There is rarely an ideal time to provide Soldiers with time or resources. There are always collective training events, inspections, or sudden emergencies that tempt leaders to out-prioritize the development of junior Soldiers. However, it is almost always better to send a young sergeant or lieutenant to a specialization course even if they must miss an important training gate, such as a combined arms live fire exercise. The collective performance may decrease temporarily but it will provide junior Soldiers opportunities to assume greater responsibility, which is a necessity in combat, and it will lead the young sergeant or lieutenant to become fully invested into the unit because they know they are trusted. Lastly, the Soldier will return to the unit with additional knowledge and skills that he or she is indebted, hopefully with gratitude, to train other members of the team.
In addition to providing Soldiers with time and resources, leaders should enable them by reducing bureaucratic obstacles such as the schools request submission process. These bureaucratic obstacles consistently delay school opportunities and can lead to enough frustration that Soldiers are less willing to seek specialization schools. Leaders should reduce these obstacles by working directly with staff to clarify standards for school request packets and then ensuring these standards are communicated to the junior leaders responsible for creating the packets. This seemingly simple step is often overlooked but can lead to a significant increase in school opportunities.
Building junior Soldiers is providing constructive feedback that ensures continual growth. It is the glue that ties all other components of Soldier development together. Building Soldiers occurs most effectively in regular, written and verbal counseling; but should not exclusively be via that means. This feedback uses both failures and successes as opportunities for growth by expanding Soldiers’ resilience and self-awareness.
Regular counseling sessions must consist of dialogues for reviewing performance and setting goals. They need to provide a clear picture of the Soldiers current strengths, weaknesses, and areas of focus. Based on this understanding, leaders and Soldiers should discuss and develop personal goals that are challenging but realistic. Personal goals should be holistic, not limited to quantitative measures like fitness or marksmanship scores, but also qualitative to include leader development and non-military goals. Lastly, a plan of action must be agreed upon that ensures the Soldier is enabled to achieve their goals.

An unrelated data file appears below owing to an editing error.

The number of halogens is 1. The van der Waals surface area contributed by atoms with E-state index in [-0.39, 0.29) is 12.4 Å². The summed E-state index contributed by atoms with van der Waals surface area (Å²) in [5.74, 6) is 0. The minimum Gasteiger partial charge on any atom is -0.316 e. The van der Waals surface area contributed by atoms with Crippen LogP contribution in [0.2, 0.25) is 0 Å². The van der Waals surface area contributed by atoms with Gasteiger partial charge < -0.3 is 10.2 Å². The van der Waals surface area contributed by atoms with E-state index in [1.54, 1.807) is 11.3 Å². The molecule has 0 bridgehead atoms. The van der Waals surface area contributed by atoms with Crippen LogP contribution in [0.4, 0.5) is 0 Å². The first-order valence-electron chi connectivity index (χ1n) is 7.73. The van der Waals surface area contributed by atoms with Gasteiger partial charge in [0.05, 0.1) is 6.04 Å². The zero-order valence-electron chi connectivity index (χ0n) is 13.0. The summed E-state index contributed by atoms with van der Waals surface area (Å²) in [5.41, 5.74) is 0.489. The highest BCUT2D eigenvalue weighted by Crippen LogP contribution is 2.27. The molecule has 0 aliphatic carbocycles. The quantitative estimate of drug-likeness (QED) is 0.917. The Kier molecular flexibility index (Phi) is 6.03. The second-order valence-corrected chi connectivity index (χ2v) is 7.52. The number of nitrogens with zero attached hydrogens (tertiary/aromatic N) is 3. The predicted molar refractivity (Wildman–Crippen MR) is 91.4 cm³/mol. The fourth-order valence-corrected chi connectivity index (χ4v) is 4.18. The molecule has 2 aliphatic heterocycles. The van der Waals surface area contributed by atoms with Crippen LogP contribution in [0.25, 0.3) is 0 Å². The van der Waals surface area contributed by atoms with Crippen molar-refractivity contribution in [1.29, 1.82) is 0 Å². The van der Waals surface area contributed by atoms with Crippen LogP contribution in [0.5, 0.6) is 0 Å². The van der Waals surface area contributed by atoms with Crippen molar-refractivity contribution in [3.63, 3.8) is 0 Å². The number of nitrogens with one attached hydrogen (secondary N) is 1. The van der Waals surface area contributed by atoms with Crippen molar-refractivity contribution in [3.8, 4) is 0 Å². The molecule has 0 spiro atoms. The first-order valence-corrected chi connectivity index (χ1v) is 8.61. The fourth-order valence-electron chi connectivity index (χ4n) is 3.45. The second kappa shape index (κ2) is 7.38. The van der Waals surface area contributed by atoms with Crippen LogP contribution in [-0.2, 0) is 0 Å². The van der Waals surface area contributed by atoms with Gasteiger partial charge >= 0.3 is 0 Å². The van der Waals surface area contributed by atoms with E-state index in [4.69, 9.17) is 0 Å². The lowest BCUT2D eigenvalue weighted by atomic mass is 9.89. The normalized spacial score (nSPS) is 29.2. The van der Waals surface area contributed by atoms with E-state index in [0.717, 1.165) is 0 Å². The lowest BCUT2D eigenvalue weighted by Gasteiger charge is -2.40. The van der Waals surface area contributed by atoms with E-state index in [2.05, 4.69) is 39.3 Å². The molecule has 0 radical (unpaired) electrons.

Leaders should engender a culture of building subordinates first by setting the example. Whether a commander, platoon leader, or senior NCO, all leaders should provide their subordinates with regular and productive counseling that enables their subordinates a clear path for growth. However, leading by example is not sufficient. They must ensure their subordinates have a plan for building their own subordinates as well. When leaders at every echelon buy into a culture of Soldier development then the unit will become a more cohesive team with stronger teammates.
These three principles are not all encompassing, nor are they inherently unique, but they provide a structure for building a culture focused on investing in and developing junior Soldiers. They will need to be adapted for each leadership challenge and at times may not bear the desired results. However, they will consistently lead to more cohesive and productive units because of the investment and value that each Soldier will possess.
Captain Andrew Webster is an active-duty infantry officer and was a company commander in the 82nd Airborne Division. Follow him on Twitter at @AndrewWeb11.
The views expressed are those of the author and do not reflect the official position of the Department of the Army, Department of Defense, or of any organization the author is affiliated with.